Memroid writes: 'It has been revealed today, thanks to Edward Snowden, that Google and other US tech companies received millions of dollars from the NSA [...] Documents published last year by WikiLeaks obtained from the US intelligence contractor Stratfor, show that in 2011 Jared Cohen, then (as he is now) Director of Google Ideas, was off running secret missions to the edge of Iran in Azerbaijan. In these internal emails, Fred Burton, Stratfor’s Vice President for Intelligence and a former senior State Department official, describes Google as follows:
"Google is getting WH [White House] and State Dept support and air cover. In reality they are doing things the CIA cannot do... [Cohen] is going to get himself kidnapped or killed. Might be the best thing to happen to expose Google’s covert role in foaming up-risings, to be blunt. The US Gov’t can then disavow knowledge and Google is left holding the shit-bag."'
Memroid writes: From the 2011 paper titled Comprehensive Experimental Analyses of Automotive Attack Surfaces, "[...] we can compromise the car’s radio and upload custom firmware via a doctored CD, we can compromise the technicians’ PassThru devices and thereby compromise any car subsequently connected to the PassThru device, and we can call our car’s cellular phone number to obtain full control over the car’s telematics unit over an arbitrary distance. Being able to compromise a car’s ECU is, however, only half the story: The remaining concern is what an attacker is able to do with those capabilities. In fact, we show that a car’s externally facing I/O interfaces can be used post-compromise to remotely trigger or control arbitrary vehicular functions at a distance and to exfiltrate data such as vehicle location and cabin audio."
Memroid writes: What is stopping us from creating technologies for monitoring our health and hacking the human body? What technologies, products, and projects currently exists to detect problems before they become a problem? Blood pressure tracking, blood analysis, vitamin deficiency detection, etc. could save lives — perhaps your own. Can we move these diagnostic tools out of the hands of the health industry and take ownership of our own well-being? Is it feasible to monitor this information from our own home?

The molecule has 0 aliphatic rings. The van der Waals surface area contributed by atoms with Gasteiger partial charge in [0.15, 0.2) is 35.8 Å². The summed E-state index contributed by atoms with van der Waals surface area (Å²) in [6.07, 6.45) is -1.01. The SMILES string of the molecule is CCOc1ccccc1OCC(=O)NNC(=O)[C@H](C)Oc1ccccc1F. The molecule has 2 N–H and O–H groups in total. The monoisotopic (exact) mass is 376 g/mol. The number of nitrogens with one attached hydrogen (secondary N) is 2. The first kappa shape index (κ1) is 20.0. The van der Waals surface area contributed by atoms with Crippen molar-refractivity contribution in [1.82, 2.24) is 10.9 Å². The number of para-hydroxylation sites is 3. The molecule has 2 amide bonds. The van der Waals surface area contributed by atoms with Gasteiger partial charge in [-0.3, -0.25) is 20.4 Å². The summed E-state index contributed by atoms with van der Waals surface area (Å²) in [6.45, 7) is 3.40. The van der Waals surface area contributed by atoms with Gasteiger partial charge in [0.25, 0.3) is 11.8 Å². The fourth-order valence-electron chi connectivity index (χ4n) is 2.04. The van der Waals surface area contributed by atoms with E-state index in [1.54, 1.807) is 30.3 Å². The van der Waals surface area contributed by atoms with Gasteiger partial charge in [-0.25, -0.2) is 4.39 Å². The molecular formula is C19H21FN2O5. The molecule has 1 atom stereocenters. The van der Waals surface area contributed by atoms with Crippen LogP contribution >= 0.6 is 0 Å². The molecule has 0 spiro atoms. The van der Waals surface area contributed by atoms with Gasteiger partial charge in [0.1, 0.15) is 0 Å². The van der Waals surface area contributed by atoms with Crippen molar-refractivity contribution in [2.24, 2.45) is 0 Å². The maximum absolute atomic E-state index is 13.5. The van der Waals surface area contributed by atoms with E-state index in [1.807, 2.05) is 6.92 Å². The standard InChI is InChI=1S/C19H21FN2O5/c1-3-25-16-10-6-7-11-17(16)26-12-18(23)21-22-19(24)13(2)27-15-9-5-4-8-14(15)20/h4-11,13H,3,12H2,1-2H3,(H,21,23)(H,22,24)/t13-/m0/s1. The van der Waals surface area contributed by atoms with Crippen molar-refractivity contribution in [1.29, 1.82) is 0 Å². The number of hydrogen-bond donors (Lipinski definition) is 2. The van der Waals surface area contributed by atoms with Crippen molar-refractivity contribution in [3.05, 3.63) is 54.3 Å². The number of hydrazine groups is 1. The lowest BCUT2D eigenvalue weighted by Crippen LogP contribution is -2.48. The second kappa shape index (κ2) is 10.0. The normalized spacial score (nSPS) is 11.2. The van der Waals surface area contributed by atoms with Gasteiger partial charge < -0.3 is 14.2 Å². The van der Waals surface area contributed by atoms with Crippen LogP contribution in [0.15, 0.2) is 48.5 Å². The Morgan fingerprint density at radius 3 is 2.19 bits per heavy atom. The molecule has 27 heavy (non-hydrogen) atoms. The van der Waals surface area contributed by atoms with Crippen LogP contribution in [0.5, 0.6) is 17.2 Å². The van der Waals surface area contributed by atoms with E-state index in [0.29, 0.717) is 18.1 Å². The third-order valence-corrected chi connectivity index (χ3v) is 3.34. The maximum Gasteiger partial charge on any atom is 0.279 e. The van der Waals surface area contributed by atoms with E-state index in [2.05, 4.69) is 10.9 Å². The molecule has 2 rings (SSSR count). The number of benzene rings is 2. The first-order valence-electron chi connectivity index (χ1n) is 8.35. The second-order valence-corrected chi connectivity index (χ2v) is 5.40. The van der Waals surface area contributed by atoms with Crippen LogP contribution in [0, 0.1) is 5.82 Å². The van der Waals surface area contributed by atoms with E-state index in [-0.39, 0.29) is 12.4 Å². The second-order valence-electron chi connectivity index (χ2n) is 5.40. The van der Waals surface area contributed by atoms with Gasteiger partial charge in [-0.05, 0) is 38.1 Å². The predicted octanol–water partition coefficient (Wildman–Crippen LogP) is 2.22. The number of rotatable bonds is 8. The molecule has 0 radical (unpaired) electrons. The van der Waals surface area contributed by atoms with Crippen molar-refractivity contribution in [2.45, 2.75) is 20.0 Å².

Memroid writes: During the same day that Yahoo announced that their servers were hacked, NVIDIA is now announcing to their Developer Zone members that they too may have been the target of an attack:
"July 12, 2012 Dear DevZone User,
NVIDIA suspended operations today of the NVIDIA Developer Zone website. We did this in response to attacks on the site by unauthorized third parties who may have gained access to hashed passwords.
We are investigating this matter and working around the clock to ensure that secure operations can be restored.
As a precautionary measure, we strongly recommend that you change any identical passwords that you may be using elsewhere.
NVIDIA does not request sensitive information by email. Do not provide personal, financial or sensitive information (including new passwords) in response to any email purporting to be sent by an NVIDIA employee or representative.
Memroid writes: The House Judiciary Committee passed a bill yesterday that would make it a federal crime for U.S. residents to discuss or plan activities on foreign soil that, if carried out in the U.S., would violate the Controlled Substances Act (CSA) — even if the planned activities are legal in the countries where they're carried out.
Memroid writes: Drug purchasing is becoming more mainstream in the online world with the Silk Road website. The website combines TOR and Bitcoin to creating moderately anonymous purchasing of drugs (assuming you don't purchase them from the DEA). How will websites like this fail? Will the bitcoin companies be prosecuted?
From the article:
"The state is the primary source of violence, oppression, theft and all forms of coercion," Silk Road wrote to us. "Stop funding the state with your tax dollars and direct your productive energies into the black market."